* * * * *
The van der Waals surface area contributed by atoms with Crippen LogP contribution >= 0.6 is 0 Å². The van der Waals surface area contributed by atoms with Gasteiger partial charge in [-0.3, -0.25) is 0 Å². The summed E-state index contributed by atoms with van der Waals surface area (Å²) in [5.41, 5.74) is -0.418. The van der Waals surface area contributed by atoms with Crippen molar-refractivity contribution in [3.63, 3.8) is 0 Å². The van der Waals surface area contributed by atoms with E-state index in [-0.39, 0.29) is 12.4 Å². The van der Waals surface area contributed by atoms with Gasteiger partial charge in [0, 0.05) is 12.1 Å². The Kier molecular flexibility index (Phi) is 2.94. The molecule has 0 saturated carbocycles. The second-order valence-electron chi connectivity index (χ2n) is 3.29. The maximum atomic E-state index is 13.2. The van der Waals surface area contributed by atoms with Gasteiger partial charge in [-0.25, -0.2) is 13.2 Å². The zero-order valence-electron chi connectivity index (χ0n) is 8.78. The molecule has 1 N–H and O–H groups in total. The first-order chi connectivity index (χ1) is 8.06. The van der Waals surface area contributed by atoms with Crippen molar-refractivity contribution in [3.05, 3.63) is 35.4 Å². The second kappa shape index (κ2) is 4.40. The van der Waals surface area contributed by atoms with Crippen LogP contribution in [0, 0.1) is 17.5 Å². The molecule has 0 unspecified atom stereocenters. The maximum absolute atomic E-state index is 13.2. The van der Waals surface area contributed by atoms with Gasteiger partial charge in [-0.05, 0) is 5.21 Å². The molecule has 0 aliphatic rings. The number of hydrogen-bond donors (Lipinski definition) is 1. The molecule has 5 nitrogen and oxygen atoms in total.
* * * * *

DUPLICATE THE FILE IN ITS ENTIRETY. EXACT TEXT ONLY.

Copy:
The van der Waals surface area contributed by atoms with Crippen LogP contribution >= 0.6 is 0 Å². The van der Waals surface area contributed by atoms with Gasteiger partial charge in [-0.3, -0.25) is 0 Å². The summed E-state index contributed by atoms with van der Waals surface area (Å²) in [5.41, 5.74) is -0.418. The van der Waals surface area contributed by atoms with Crippen molar-refractivity contribution in [3.63, 3.8) is 0 Å². The van der Waals surface area contributed by atoms with E-state index in [-0.39, 0.29) is 12.4 Å². The van der Waals surface area contributed by atoms with Gasteiger partial charge in [0, 0.05) is 12.1 Å². The Kier molecular flexibility index (Phi) is 2.94. The molecule has 0 saturated carbocycles. The second-order valence-electron chi connectivity index (χ2n) is 3.29. The maximum atomic E-state index is 13.2. The van der Waals surface area contributed by atoms with Gasteiger partial charge in [-0.25, -0.2) is 13.2 Å². The zero-order valence-electron chi connectivity index (χ0n) is 8.78. The molecule has 1 N–H and O–H groups in total. The first-order chi connectivity index (χ1) is 8.06. The van der Waals surface area contributed by atoms with Crippen molar-refractivity contribution in [3.05, 3.63) is 35.4 Å². The second kappa shape index (κ2) is 4.40. The van der Waals surface area contributed by atoms with Crippen LogP contribution in [0, 0.1) is 17.5 Å². The molecule has 0 unspecified atom stereocenters. The maximum absolute atomic E-state index is 13.2. The van der Waals surface area contributed by atoms with Gasteiger partial charge in [-0.05, 0) is 5.21 Å². The molecule has 0 aliphatic rings. The number of hydrogen-bond donors (Lipinski definition) is 1. The molecule has 5 nitrogen and oxygen atoms in total.